Arminian theologian Roger Olson represents both a small and also a very large theological tribe. The large group comprises American evangelicals and mainliners for whom common-sense Arminianism is the default theological position. These Christians think it is obvious that a loving God would never send people to hell without giving them a fair shot at salvation (if indeed God sends anyone to hell at all). The smaller group, today at least, comrprises principled Arminians, defenders of the theological tradition of Jacobus Arminius, John Wesley, and Charles Finney.
The principled Arminians seem beleaguered when set in contrast to the vibrancy of the “new Calvinism,” Olson’s primary opponent in his book Against Calvinism. In recent decades, American Calvinism has sharpened its influence and intellectual coherence through a host of conservative Presbyterian seminaries and The Southern Baptist Theological Seminary, and through remarkably effective popularizers, including John MacArthur, R. C. Sproul, Albert Mohler, John Piper, and Tim Keller. New Calvinists are particularly adept at using the tools of the internet and social media (led not least by the work of The Gospel Coalition) to spread their message. The impression that these Calvinists are making on college students and seminarians is not likely to pass quickly.
As Olson readily acknowledges, the new Calvinism is rooted in dissatisfaction with the relative vapidity of much contemporary evangelical teaching. Calvinism appeals to this generation by moving beyond therapeutic pabulum and engaging hard truths about sin and the ugliness of the human condition, and contrasts those truths with the fresh shock of God’s grace to people such as us.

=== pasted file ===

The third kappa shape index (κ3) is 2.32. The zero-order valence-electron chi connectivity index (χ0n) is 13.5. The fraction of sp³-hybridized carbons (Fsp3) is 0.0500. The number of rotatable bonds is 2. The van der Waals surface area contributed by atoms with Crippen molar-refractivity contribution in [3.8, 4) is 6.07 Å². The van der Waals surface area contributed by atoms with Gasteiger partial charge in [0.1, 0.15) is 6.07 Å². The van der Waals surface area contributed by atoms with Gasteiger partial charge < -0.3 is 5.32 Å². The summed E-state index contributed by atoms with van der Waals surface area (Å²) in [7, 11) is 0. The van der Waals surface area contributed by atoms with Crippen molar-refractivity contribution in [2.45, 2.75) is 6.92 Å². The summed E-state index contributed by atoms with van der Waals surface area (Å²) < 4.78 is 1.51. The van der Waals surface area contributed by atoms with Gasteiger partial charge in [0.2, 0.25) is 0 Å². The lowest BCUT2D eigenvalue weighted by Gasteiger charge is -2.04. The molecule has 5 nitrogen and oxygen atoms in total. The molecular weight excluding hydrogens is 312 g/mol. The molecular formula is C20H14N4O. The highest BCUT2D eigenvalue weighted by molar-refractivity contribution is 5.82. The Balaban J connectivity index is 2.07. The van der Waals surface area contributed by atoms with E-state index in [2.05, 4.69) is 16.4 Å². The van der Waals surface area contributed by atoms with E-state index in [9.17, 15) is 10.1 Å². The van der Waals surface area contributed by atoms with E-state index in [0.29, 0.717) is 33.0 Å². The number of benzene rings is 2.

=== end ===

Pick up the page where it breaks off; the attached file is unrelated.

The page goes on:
Olson welcomes the rigorous theology of the new Calvinists but sees traditional Arminianism as a more biblical, rational alternative. Olson thinks he has the goods on Calvinists, and that Calvinism, when followed consistently, turns its God into a “moral monster.” This old argument is worth reconsidering today, for it often takes theological disputation for movements like the new Calvinism to really define what they believe. Jonathan Edwards, the greatest theologian America has ever produced, would have never achieved the same level of greatness if not pushed by Arminians and other critics.
The crux of Olson’s argument against Calvinism is that its key tenets impugn God’s character. Using the famous acronym TULIP, Olson finds the middle three doctrines—unconditional election, limited atonement (many Calvinists would prefer “particular atonement”), and irresistible (or “effectual”) grace—particularly troubling. He is more comfortable with total depravity, in the sense that sin has corrupted all areas of human life, and seems to accept perseverance of the saints without question. But Olson finds it irrational to affirm that God is love and yet to believe that he substantially offers salvation only to the elect. To him, saying that God is “creech-creech” would make about as much sense as saying that a loving God offered his Son only for those predestined for salvation.